Higher Plant Load Factor (PLF) of existing thermal power plants will continue to meet the growth in power demand, he said
The scenario of use (of coal) as solid fuel is bullish, said the Secretary
New Delhi: While stressing that new thermal power plants (TPPs) are not on the horizon for India, Coal Secretary Anil Kumar Jain has asserted that coal will still be relevant for India as higher Plant Load Factor (PLF) of existing thermal power plants will continue to meet the growth in power demand. As the share of renewable energy (RE) grows in India’s energy mix, the share of coal in India’s power sector will reduce but the prospects of coal being used as solid fuel in industries other than power is “bullish,” said the Coal Secretary.
‘Coal demand to rise at a tepid rate’
Speaking at the 5th IEA-IEF-OPEC Symposium on Gas and Coal Market Outlooks on April 28, Jain said that coal demand may rise but at a tepid rate. “But the scenario of use as solid fuel is bullish,” said the Secretary. He added, “Around 70 percent of coal in India is used by the power industry and 30 percent goes into various other industries. Renewables are catering to the electricity sector and will continue to grow its share in the sector and dent the share of coal. But sectors which use coal as solid fuel are poised to grow. And in these sectors, the technologies are coal dominated. And until new technologies that rely on electricity enter these sectors, renewables will not make a debut in those sectors.”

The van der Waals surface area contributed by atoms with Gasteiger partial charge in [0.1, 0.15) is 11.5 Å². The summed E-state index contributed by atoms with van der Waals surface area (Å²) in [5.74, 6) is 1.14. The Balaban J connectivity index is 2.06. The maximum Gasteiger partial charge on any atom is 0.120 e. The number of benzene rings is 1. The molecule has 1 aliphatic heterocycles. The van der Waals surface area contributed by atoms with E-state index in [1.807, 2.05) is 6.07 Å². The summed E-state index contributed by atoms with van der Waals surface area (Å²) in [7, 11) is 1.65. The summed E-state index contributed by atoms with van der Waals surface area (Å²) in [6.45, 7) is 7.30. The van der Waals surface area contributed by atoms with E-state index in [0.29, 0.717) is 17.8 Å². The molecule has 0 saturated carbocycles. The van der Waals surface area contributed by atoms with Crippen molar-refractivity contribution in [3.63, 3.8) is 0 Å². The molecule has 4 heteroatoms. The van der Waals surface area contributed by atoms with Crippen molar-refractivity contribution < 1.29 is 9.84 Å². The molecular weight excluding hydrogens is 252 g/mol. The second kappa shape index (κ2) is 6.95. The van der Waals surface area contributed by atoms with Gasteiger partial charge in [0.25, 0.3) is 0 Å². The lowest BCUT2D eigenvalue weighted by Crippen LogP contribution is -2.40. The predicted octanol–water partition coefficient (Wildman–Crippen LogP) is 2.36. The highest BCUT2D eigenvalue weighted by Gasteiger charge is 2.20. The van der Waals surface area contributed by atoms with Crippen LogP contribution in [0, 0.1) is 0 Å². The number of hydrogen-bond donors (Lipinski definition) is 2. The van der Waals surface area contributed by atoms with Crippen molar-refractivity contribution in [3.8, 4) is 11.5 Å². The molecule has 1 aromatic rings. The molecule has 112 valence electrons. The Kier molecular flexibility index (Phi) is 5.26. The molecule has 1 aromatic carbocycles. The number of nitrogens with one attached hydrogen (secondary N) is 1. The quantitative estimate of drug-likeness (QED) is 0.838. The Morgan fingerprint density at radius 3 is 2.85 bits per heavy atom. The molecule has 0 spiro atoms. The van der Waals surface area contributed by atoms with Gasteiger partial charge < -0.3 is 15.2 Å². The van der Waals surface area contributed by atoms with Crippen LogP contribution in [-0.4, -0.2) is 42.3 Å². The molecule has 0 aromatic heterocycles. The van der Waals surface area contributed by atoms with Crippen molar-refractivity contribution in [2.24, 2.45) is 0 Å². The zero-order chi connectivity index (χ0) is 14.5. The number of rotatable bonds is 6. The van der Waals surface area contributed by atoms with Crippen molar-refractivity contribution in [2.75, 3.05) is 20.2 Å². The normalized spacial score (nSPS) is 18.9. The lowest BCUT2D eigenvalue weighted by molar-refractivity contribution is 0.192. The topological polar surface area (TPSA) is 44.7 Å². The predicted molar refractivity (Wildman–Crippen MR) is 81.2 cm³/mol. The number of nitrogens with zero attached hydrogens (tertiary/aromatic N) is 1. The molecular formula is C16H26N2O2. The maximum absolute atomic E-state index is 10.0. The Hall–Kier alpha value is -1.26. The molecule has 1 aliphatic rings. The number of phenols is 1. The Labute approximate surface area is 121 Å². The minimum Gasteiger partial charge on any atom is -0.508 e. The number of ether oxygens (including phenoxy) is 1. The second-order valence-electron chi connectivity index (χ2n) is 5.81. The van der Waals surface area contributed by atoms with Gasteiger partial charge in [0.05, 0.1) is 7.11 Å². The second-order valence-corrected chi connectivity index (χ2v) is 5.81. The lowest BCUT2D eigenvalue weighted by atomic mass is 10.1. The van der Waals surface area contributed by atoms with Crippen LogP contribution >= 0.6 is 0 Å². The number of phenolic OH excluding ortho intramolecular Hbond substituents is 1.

‘RE and TPPs will cooperate, not compete’
Pointing out that India’s per capita consumption of electricity is low, Jain said that the demand for electricity is poised to keep growing. “We need new sources, be it renewable, coal, nuclear, to fuel our rising power demand. Power demand has risen at CAGR of 4.6 percent in India and is poised to grow further. And that is where coal is poised to play its role until renewables take over in size and scale,” said Jain. He added that to meet the growing demand, renewable energy and thermal power plants will cooperate and not compete with each other.
“India not only needs to substitute its sources of power generation with clean fuels but also needs to add more power generation to meet the demand,” said Jain.
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